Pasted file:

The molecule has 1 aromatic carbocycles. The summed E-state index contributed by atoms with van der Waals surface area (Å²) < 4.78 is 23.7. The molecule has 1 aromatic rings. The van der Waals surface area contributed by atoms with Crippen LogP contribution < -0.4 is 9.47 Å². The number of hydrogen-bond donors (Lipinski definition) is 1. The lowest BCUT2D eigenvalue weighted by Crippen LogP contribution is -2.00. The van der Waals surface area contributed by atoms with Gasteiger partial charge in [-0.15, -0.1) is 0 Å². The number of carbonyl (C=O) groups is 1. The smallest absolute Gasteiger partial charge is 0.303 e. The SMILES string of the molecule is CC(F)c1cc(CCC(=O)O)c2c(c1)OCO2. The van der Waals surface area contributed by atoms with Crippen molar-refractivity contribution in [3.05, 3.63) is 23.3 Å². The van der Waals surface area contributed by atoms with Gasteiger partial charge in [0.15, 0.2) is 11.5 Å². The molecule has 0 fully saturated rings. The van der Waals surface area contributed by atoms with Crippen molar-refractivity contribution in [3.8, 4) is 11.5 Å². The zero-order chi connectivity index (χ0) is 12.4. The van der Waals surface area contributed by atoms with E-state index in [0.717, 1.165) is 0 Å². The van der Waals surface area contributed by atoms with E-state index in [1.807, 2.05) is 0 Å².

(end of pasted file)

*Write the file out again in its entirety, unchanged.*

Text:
The molecule has 1 aromatic carbocycles. The summed E-state index contributed by atoms with van der Waals surface area (Å²) < 4.78 is 23.7. The molecule has 1 aromatic rings. The van der Waals surface area contributed by atoms with Crippen LogP contribution < -0.4 is 9.47 Å². The number of hydrogen-bond donors (Lipinski definition) is 1. The lowest BCUT2D eigenvalue weighted by Crippen LogP contribution is -2.00. The van der Waals surface area contributed by atoms with Gasteiger partial charge in [-0.15, -0.1) is 0 Å². The number of carbonyl (C=O) groups is 1. The smallest absolute Gasteiger partial charge is 0.303 e. The SMILES string of the molecule is CC(F)c1cc(CCC(=O)O)c2c(c1)OCO2. The van der Waals surface area contributed by atoms with Crippen molar-refractivity contribution in [3.05, 3.63) is 23.3 Å². The van der Waals surface area contributed by atoms with Gasteiger partial charge in [0.15, 0.2) is 11.5 Å². The molecule has 0 fully saturated rings. The van der Waals surface area contributed by atoms with Crippen molar-refractivity contribution in [3.8, 4) is 11.5 Å². The zero-order chi connectivity index (χ0) is 12.4. The van der Waals surface area contributed by atoms with E-state index in [0.717, 1.165) is 0 Å². The van der Waals surface area contributed by atoms with E-state index in [1.807, 2.05) is 0 Å².